This August marked the 400th anniversary of the Pendle witch trials. In August 1612, eight women and two men from Pendle were found guilty of the charge of murdering ten people by witchcraft. They were hung after a trial at the Lancaster Assizes. Four hundred years later, the Pendle witches continue to attract considerable attention, interest and debate and a decent tourist trade in East Lancashire.
Pendle Hill rises in isolated splendour from the otherwise rolling Ribble Valley, its distinctive sloping plateau and flat, moorland top making it a distinct local landmark. It is a lonely elevation, separated from the nearby Pennines and the hills of the Forest of Bowland.
Even today, tamed by roads, car parks and visitor centres, it has a looming, atmospheric and wild presence – a piece of untamed landscape intruding on the farmland and towns all around. In the 17th century it was a remote, lawless and much-feared corner of a notoriously superstitious and backward county.
At this time, both belief in and fear of witchcraft was real – both amongst the ordinary people and in the government. In 1562, Elizabeth I’s government had passed ‘An Act Against Conjurations, Enchantments and Witchcrafts’, with execution as the ultimate penalty. By the 17th century, James I, a monarch who brought a personal interest in the subject to bear on government policy, had succeeded Elizabeth.
James had written a book in 1597 entitled ‘Daemonologie’, which called for the extermination of witches and practitioners of the dark arts. It amounted to a “mandate for the British to fight witches”. This would form the backdrop to one of the darkest chapters in British legal history – the Lancashire witch trials of the Pendle and Salmesbury witches.
It started innocuously enough when a young girl called Alizon Device met John Law, a peddler, on the road to Halifax. She asked him to sell her some of his metal pins, and Law refused: either out of fear that they would be used for magic or because the girl could not pay for them. Soon after, Law collapsed but eventually recovered sufficiently to make his way to an inn.
He complained to the authorities that he had been struck by witchcraft. This allegation triggered an escalating investigation into witchcraft in Lancashire, culminating in the trial of 20 people and the execution of 10 of the accused.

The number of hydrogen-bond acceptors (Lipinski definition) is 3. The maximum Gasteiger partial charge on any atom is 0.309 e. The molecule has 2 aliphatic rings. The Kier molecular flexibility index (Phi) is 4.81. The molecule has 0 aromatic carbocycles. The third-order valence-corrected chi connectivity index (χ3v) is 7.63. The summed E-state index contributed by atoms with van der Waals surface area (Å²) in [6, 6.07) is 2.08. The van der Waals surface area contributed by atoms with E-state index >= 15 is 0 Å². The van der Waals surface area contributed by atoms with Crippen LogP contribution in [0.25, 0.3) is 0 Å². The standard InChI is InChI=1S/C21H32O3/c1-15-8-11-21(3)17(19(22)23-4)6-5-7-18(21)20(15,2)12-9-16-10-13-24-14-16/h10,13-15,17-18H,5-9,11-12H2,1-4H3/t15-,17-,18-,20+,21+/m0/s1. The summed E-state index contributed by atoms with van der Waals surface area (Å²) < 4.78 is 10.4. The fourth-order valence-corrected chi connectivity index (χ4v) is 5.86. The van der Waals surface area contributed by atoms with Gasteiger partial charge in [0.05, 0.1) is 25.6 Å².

Were the villages and farms of east Lancashire infested with witches? Did dark magic weft and weave through the ancient forests and moors of Pendle Hill? Or was the trial the unfortunate result of judicial ambition to please a witch-fearing king and rivalry between two families of outcasts and peddlers?
Another question was to ask whether Lancashire was an unusually godless place, or whether its notably high levels of Catholic recusancy and accusations of witchcraft were a direct result of the creation of a spiritual vacuum following dissolution of the monasteries? The latter could certainly have had an impact in the Pendle area, where Whalley Abbey had exerted considerable pastoral control until is dissolution in 1537.
Most of what we know of the trials comes from a record written by Thomas Potts, the clerk to the Lancaster Assizes. His account, luridly titled ‘The Wonderfull Discoverie of Witches in the Countie of Lancaster’, gives a detailed narrative of the allegations, evidence, confessions and judgements. What comes across is a confusing combination of intense religiosity, ignorance and fear.
Much of the rationale for the guilty verdicts rested on the testimony of a nine-year-old girl, Jennet Device. She gave a detailed account of her mother’s use of spells and the appearance of her familiar, a demonic companion named Ball. An explanation for her implication of her mother and family has never been properly ascertained.
The use of the child’s testimony became standard practice for magistrates across the land and was exported to the American colonies. This would result directly in a far more deadly outbreak of hysteria and judicial murder in the Salem witch trials just 80 years later.
Both the Pendle and Salem witch trials are too complex and rich to be given fair treatment in this blog. It is one of those subjects that may grab your interest and spur you to find out more. If so, the following two books are recommended overviews of the background, society, trials and consequences.